Wellington

Comments

  • global_mapperglobal_mapper Administrator Posts: 17,238
    edited September 2012
    Tim,

    No need for sample data, I am quite familiar with what you are describing. The issue is indeed due to the hill shading/interpolation not going across tile boundaries, so you see a visible edge at the seams whenever the elevation slope angle or aspect changes. If you add all of your maps to a map catalog they should be seen as siblings and not just independent layers, so the hill shading and interpolation should then cross the layer boundaries and get rid of the seam. There isn't any way to get rid of it for independent layers. The suggested workaround is what you are doing already (i.e. export to a single large image, then render from that). As a tip you might use the Global Mapper Grid (GMG) format for the large combined format as you can put pretty much an unlimited amount of data into a single GMG file and not have any performance issues.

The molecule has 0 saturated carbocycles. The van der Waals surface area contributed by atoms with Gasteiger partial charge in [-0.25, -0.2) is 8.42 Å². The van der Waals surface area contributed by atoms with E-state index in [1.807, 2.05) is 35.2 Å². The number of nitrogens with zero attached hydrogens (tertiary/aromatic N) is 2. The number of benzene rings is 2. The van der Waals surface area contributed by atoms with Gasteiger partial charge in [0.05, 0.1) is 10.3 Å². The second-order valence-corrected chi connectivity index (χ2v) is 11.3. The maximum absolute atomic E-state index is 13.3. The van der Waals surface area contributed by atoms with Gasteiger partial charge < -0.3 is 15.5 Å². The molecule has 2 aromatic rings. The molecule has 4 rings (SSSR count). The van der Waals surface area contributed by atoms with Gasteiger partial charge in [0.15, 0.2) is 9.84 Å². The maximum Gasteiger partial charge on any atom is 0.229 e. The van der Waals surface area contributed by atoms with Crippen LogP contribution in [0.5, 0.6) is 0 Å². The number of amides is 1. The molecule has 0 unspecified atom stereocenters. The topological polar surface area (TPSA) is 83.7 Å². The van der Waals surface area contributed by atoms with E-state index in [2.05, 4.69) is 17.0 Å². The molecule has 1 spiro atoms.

Thanks,

    Mike
    Global Mapper Guru
    gmsupport@bluemarblegeo.com
    http://www.globalmapper.com
  • tjhbtjhb Global Mapper User Posts: 454Trusted User
    edited September 2012
    Great! Thanks Mike. Very happy to know that there is nothing actually wrong, and that a map catalog will give us exactly the result we want. I haven't been making as much use of map catalogs as I should (though my colleagues use them all the time), so I think now is the time for me to change my habits.

    Good luck for the new release. I look forward to spending the money.